Trusted Insight: How has your asset management and research experience informed your decision-making in selecting managers or your overall job as a plan sponsor?
Mo Jalajel: My first job out of college was at Dow Jones in which I focused on private equity and venture capital research. That’s where I received a lot of experience and knowledge about alternative asset classes. Coming out of college, I honestly had no clue what it was. So I learned a lot about investing and the value that private equity and venture capital firms add.
Then, the position at Mercer gave me the experience working in the public markets and how pension and 401(k) plans function and invest. Coupled with that is that a lot of our clients were corporate pension plans that were either looking to de-risk or had de-risked already. So the Mercer position really provided me with the information and knowledge that I needed to move to the plan sponsor side.
Mercer had their own research division that looked at managers and rated them. We would screen the database and select from the list of top-rated managers. I always felt that there were managers out there that weren’t rated, because they might be too small for the consulting community to recommend, but would be great to have as a partner. That's where I learned that you have to dig a deeper and look for niche managers that can really add value. You want someone that can move very quickly, navigate the markets and look for opportunities and inefficiencies to exploit.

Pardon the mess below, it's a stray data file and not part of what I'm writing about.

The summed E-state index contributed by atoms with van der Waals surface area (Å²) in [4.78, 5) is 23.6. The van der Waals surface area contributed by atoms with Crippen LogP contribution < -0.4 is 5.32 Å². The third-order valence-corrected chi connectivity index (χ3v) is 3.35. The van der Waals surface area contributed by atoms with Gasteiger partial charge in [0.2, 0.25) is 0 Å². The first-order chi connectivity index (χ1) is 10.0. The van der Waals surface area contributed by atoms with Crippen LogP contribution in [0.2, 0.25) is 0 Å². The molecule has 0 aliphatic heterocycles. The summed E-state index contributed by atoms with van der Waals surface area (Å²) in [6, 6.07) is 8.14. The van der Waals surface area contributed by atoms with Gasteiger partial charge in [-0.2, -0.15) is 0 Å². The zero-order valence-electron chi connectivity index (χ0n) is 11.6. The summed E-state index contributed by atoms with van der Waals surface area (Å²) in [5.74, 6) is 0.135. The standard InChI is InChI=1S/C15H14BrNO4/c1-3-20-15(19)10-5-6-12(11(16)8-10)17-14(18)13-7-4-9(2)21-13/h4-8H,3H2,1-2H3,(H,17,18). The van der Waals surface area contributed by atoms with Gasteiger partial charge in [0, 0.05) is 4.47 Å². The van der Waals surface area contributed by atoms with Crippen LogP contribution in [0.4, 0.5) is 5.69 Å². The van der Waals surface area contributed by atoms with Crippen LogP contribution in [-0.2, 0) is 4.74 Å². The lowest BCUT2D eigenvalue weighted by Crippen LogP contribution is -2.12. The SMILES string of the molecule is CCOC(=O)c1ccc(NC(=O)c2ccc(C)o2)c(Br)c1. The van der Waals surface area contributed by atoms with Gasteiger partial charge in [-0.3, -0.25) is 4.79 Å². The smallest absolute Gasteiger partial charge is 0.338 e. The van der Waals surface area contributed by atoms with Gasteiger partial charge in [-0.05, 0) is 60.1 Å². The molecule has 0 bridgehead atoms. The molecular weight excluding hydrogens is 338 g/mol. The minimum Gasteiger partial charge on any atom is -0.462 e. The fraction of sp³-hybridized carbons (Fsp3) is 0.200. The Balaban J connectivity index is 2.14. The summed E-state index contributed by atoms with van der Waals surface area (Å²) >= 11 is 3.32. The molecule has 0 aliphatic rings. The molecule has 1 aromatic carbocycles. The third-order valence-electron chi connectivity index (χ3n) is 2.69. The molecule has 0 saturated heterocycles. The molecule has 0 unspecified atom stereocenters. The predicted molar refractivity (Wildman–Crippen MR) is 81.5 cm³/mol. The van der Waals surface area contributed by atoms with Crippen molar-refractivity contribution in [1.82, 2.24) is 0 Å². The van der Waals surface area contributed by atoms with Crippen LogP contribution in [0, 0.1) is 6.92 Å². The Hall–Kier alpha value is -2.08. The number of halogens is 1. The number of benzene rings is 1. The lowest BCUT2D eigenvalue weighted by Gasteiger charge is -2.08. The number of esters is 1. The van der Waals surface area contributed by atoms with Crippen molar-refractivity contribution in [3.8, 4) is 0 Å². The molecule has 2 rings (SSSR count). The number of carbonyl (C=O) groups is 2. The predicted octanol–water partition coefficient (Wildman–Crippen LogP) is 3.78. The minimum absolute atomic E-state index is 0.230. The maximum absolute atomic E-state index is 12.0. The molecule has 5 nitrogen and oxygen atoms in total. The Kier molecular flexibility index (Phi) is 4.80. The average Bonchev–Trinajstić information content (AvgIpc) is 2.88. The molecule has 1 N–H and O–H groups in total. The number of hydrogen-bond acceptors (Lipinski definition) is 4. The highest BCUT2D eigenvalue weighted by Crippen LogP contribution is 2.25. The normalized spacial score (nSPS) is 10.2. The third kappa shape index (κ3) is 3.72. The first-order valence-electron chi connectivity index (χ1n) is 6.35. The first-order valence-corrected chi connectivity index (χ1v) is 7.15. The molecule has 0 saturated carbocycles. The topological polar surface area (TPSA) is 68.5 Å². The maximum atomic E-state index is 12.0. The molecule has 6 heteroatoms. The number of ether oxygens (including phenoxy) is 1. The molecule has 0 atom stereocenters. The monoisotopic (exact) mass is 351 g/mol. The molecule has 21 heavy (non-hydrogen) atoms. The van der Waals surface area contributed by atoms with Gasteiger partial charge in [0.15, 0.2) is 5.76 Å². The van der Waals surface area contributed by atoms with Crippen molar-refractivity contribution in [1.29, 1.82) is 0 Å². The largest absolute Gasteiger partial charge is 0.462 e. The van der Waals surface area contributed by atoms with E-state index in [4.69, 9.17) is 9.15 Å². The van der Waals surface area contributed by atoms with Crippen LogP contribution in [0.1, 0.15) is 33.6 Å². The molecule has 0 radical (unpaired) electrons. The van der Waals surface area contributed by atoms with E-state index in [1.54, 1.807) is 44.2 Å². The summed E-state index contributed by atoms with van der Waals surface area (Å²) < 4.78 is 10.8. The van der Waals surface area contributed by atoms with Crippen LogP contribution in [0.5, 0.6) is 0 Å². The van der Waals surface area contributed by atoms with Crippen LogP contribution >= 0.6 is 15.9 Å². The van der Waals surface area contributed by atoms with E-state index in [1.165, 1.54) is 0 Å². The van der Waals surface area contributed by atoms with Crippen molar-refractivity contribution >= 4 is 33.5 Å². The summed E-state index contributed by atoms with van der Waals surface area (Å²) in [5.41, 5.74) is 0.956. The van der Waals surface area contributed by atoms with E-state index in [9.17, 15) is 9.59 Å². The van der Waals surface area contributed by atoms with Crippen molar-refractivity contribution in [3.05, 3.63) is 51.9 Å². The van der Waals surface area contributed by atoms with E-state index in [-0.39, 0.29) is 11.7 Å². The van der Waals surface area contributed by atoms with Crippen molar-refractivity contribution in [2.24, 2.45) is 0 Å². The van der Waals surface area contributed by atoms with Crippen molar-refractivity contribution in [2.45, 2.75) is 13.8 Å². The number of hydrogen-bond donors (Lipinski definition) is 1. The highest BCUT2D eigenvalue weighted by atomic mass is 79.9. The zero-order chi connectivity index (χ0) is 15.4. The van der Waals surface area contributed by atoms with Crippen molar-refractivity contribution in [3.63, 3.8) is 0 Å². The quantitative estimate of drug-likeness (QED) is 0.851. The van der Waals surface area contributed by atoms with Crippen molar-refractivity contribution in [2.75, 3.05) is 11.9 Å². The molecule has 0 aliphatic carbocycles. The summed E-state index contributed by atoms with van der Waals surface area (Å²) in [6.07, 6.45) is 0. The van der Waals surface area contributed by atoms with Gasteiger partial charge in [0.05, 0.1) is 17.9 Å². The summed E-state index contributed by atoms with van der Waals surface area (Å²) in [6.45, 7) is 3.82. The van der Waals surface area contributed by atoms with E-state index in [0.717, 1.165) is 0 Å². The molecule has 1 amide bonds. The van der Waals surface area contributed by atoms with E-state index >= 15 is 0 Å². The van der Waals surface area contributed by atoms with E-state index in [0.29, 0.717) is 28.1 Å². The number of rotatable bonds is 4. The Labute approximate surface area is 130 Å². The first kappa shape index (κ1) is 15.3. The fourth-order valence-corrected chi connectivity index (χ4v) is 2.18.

Trusted Insight: What career advice you would give young people who are looking to enter institution investing?
Mo Jalajel: The asset management - plan sponsor landscape is changing with the growth of passive management, machine learning coming into play and the power of quantitative investing. I think if students had more education in computer programming coupled with a finance background that would be very beneficial to their careers.
They also have to be open to the active/passive debate. There are areas to be active, and there are areas to be passive. They have to really enjoy investing and understand the economic aspect of it, and not just think, “I want to work in the industry because there's money to be paid.” That's not why you should pick an industry or a career. You have to love and enjoy what you do.
View the complete list of Top 30 Corporate Investment Office Rising Stars.